A specialized vegetarian diet is a healthy way of life for a lot of people; getting the proper nutrition from proteins and foods is quite necessary on all levels. However, the concept of proper oral health is sometimes overlooked. Those who follow a strict vegetarian diet must consider dental health when choosing meals and snacks.
How will being a vegetarian affect one’s teeth? As general dentists and those who work in cosmetic dentistry, we must promote good oral health to our vegetarian patients because the lack of proper nutrition can trigger tooth decay and periodontal disease. People who choose not to eat meat and animal products need to make up for the loss of calcium and proteins.
Dentists — it is our job to educate patients as best as we can on the most nutritious “vegetarian foods” that will help keep teeth strong and disease-free. Here are a couple of ideas:
- Survey patients on whether or not they are vegetarians — for those who are, provide specially-targeted brochures that list types of high-calcium foods, such as dairy products, leafy greens (spinach, broccoli, etc), fruits, vegetables, legumes and grains. A separate but similar brochure can be created for “meat eaters” because — healthy teeth are happy teeth!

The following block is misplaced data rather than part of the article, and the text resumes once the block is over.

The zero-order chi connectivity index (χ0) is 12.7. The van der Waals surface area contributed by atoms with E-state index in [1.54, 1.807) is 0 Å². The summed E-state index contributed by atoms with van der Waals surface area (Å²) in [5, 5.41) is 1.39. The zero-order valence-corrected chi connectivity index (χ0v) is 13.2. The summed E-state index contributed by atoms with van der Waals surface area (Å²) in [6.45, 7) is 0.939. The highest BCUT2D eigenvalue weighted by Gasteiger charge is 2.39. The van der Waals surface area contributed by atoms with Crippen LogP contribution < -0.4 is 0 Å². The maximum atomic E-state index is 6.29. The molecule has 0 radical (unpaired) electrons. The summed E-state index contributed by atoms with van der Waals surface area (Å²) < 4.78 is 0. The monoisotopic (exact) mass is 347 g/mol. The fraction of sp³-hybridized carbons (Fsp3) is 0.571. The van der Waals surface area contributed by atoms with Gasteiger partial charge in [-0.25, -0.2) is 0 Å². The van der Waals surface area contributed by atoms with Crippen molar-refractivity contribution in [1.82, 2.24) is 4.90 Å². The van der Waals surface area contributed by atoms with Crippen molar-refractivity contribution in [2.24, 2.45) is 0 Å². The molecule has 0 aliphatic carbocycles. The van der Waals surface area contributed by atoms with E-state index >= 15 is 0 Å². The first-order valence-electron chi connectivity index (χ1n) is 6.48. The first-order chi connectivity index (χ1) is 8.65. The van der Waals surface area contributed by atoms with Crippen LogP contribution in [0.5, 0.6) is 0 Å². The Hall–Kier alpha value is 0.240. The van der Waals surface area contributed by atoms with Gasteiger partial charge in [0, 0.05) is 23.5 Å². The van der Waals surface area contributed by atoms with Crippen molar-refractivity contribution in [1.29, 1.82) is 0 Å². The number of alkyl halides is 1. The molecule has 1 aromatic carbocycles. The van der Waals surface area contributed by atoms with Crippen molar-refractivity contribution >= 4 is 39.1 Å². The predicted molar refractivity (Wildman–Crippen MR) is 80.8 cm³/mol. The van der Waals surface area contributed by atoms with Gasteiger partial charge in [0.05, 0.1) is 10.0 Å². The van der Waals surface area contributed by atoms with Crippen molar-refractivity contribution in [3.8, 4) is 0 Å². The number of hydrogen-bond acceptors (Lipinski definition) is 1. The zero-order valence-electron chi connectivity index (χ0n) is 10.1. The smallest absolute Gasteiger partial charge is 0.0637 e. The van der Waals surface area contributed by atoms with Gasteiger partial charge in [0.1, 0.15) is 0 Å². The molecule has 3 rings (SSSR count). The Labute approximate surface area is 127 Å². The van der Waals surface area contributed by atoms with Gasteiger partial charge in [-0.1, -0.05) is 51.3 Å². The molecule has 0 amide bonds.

- Suggest vitamin supplements that increase calcium for teeth and bones. If one’s vegetarian diet is lacking in vitamins D, B2 or B12, riboflavin, calcium or protein, supplements are helpful in bringing that balance into place.
- Advise all patients on the best ways to enhance oral health — beyond the basic tasks of brushing and flossing. Parents who feed their children a vegetarian diet must especially understand that deficiencies in nutrition can lead to serious growth problems; including the lack of strong, healthy teeth and gums. Well-balanced vegetarian diets must include foods containing high sources of calcium, iron and essential vitamins.
- Recommend that your patients keep a daily diary of the foods they eat and compare those foods to nutrition charts.
Encouraging patients to have routine check-ups is standard, but to promote good oral health for vegetarians, we dentists can go further than that. Ask your vegetarian patients if they want to engage in interactive learning; it can be done through social media or your own website.
Let them know that we really do care about how well they eat because … in the long run … health, self-esteem and strong teeth go hand-in-hand (mouth-in-mouth?) We dentists are the experts in oral health; society needs our input!